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problem of the proper optional subjects, and the second a difficulty of a more special character—the curriculum for Honours in Mental Philosophy. The Commissioners proposed to include among the compulsory subjects for the degree four alternatives: (a) Latin or Greek; (b) English or a modern language ; (c) Logic and Metaphysics or Moral Philosophy; (d) Mathematics or Natural Philosophy. It seemed to Professor Bain most undesirable that the study of English should be reduced to the position of an alternative, and he further disapproved of the inclusion of Moral Philosophy, Mathematics, and Natural Philosophy in the list. He carried in the Committee and in the Council the following scheme of compulsory subjects—(a) English, (b) Latin or Greek or a modern language, (c) Logic and Metaphysics; but the Commission declined to modify their proposals in this direction. On the other question, the proposal to make a degree in Greek a sine qua non for candidates for Honours in Mental Philosophy, he felt even more strongly, and he declined to accept "Greek or German" as a satisfactory compromise. He, therefore, disagreed with the alteration to "Greek or German " which had been recommended by the Committee, and the Council agreed, by a majority, to his amendment in favour of deleting the obnoxious clause. When the Commissioners insisted upon retaining the restriction, he urged the Council to use all possible means to prevent its final enactment. The words of the Committee's report bear the impress of his views :—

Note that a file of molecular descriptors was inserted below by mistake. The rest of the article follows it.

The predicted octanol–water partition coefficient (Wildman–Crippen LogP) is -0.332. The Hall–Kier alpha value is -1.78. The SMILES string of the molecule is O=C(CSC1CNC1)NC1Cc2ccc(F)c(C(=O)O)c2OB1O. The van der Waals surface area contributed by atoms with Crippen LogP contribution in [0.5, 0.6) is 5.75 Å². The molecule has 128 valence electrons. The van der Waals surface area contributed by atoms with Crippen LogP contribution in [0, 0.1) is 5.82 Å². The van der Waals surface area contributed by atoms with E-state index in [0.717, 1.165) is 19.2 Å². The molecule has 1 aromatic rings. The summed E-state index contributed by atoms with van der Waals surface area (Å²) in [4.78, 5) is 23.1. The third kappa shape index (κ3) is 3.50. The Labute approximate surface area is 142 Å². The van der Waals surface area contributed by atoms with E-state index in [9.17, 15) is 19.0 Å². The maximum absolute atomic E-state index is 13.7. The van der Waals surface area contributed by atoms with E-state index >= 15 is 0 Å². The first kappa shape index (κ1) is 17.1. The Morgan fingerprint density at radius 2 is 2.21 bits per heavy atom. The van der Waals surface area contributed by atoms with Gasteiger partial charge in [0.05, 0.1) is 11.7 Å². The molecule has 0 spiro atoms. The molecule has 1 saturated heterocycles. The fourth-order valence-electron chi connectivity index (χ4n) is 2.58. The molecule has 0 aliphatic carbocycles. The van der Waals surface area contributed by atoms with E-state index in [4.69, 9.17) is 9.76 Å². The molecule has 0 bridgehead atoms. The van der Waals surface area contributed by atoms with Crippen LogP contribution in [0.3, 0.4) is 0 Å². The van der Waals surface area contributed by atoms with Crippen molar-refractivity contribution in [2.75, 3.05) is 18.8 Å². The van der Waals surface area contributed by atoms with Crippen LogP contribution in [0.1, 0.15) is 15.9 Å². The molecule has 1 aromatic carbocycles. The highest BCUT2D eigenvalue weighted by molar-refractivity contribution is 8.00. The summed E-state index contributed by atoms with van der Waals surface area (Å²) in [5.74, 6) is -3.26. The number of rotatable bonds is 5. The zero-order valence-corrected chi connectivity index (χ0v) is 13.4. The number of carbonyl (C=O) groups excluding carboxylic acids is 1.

"In the first place, provided a student can show the knowledge requisite for obtaining Honours, to inquire into the means whereby he has attained this knowledge is an unwarrantable intrusion which serves no end.

"In the second place, it is well understood that for a high knowledge, even of Greek Philosophy itself, Greek is not now indispensable. In point of fact, the modern languages are of much more value for this end. If the CURRICULUM FOR DEGREES IN ARTS. 405